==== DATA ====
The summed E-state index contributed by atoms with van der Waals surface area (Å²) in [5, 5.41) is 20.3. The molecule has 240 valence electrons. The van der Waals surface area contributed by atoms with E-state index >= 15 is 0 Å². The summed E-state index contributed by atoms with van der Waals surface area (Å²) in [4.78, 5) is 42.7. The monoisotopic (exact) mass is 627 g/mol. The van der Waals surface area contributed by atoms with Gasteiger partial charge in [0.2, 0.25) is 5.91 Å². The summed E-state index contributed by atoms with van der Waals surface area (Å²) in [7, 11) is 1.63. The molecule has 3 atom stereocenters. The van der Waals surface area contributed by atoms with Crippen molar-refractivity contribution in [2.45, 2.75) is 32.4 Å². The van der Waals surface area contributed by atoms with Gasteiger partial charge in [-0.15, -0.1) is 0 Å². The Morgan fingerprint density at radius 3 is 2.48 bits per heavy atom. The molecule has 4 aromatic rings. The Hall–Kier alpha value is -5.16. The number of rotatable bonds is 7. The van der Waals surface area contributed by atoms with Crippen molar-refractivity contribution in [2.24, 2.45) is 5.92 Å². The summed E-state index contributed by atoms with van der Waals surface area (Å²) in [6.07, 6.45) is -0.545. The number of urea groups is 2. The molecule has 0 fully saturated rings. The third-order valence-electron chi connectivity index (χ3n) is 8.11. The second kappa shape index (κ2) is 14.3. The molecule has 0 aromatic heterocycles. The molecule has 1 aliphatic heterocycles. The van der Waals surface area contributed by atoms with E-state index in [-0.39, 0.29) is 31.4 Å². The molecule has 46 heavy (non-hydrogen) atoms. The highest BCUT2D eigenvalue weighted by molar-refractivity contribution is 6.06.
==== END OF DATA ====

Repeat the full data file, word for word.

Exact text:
The summed E-state index contributed by atoms with van der Waals surface area (Å²) in [5, 5.41) is 20.3. The molecule has 240 valence electrons. The van der Waals surface area contributed by atoms with E-state index >= 15 is 0 Å². The summed E-state index contributed by atoms with van der Waals surface area (Å²) in [4.78, 5) is 42.7. The monoisotopic (exact) mass is 627 g/mol. The van der Waals surface area contributed by atoms with Gasteiger partial charge in [0.2, 0.25) is 5.91 Å². The summed E-state index contributed by atoms with van der Waals surface area (Å²) in [7, 11) is 1.63. The molecule has 3 atom stereocenters. The van der Waals surface area contributed by atoms with Crippen molar-refractivity contribution in [2.45, 2.75) is 32.4 Å². The van der Waals surface area contributed by atoms with Gasteiger partial charge in [-0.15, -0.1) is 0 Å². The Morgan fingerprint density at radius 3 is 2.48 bits per heavy atom. The molecule has 4 aromatic rings. The Hall–Kier alpha value is -5.16. The number of rotatable bonds is 7. The van der Waals surface area contributed by atoms with Crippen molar-refractivity contribution in [2.24, 2.45) is 5.92 Å². The summed E-state index contributed by atoms with van der Waals surface area (Å²) in [6.07, 6.45) is -0.545. The number of urea groups is 2. The molecule has 0 fully saturated rings. The third-order valence-electron chi connectivity index (χ3n) is 8.11. The second kappa shape index (κ2) is 14.3. The molecule has 0 aromatic heterocycles. The molecule has 1 aliphatic heterocycles. The van der Waals surface area contributed by atoms with E-state index in [-0.39, 0.29) is 31.4 Å². The molecule has 46 heavy (non-hydrogen) atoms. The highest BCUT2D eigenvalue weighted by molar-refractivity contribution is 6.06.